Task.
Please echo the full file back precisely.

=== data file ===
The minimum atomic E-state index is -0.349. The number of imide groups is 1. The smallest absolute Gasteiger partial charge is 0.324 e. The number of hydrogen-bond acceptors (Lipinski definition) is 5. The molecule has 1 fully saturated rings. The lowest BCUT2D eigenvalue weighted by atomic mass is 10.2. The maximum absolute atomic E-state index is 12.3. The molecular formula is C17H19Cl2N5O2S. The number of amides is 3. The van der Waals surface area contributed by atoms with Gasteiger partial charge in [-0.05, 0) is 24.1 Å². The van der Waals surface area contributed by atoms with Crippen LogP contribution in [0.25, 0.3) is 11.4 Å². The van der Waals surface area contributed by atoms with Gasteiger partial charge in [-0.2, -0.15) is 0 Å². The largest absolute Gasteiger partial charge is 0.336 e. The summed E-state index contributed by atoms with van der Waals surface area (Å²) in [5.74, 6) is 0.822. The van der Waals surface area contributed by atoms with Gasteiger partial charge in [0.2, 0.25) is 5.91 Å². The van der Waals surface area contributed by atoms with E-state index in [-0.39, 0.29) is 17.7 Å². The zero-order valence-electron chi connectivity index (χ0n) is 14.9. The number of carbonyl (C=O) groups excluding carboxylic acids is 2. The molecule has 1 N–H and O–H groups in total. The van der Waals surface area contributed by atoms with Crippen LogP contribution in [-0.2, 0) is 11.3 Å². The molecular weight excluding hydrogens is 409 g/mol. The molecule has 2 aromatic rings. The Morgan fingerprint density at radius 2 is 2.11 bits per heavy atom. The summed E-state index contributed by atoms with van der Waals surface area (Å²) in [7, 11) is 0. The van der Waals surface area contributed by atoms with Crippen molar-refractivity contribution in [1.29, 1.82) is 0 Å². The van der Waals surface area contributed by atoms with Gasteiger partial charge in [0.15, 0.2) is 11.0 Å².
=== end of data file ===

The minimum atomic E-state index is -0.349. The number of imide groups is 1. The smallest absolute Gasteiger partial charge is 0.324 e. The number of hydrogen-bond acceptors (Lipinski definition) is 5. The molecule has 1 fully saturated rings. The lowest BCUT2D eigenvalue weighted by atomic mass is 10.2. The maximum absolute atomic E-state index is 12.3. The molecular formula is C17H19Cl2N5O2S. The number of amides is 3. The van der Waals surface area contributed by atoms with Gasteiger partial charge in [-0.05, 0) is 24.1 Å². The van der Waals surface area contributed by atoms with Crippen LogP contribution in [0.25, 0.3) is 11.4 Å². The van der Waals surface area contributed by atoms with Gasteiger partial charge in [-0.2, -0.15) is 0 Å². The largest absolute Gasteiger partial charge is 0.336 e. The summed E-state index contributed by atoms with van der Waals surface area (Å²) in [5.74, 6) is 0.822. The van der Waals surface area contributed by atoms with Gasteiger partial charge in [0.2, 0.25) is 5.91 Å². The van der Waals surface area contributed by atoms with E-state index in [-0.39, 0.29) is 17.7 Å². The zero-order valence-electron chi connectivity index (χ0n) is 14.9. The number of carbonyl (C=O) groups excluding carboxylic acids is 2. The molecule has 1 N–H and O–H groups in total. The van der Waals surface area contributed by atoms with Crippen LogP contribution in [-0.2, 0) is 11.3 Å². The molecular weight excluding hydrogens is 409 g/mol. The molecule has 2 aromatic rings. The Morgan fingerprint density at radius 2 is 2.11 bits per heavy atom. The summed E-state index contributed by atoms with van der Waals surface area (Å²) in [7, 11) is 0. The van der Waals surface area contributed by atoms with Crippen molar-refractivity contribution in [1.29, 1.82) is 0 Å². The van der Waals surface area contributed by atoms with Gasteiger partial charge in [0.15, 0.2) is 11.0 Å².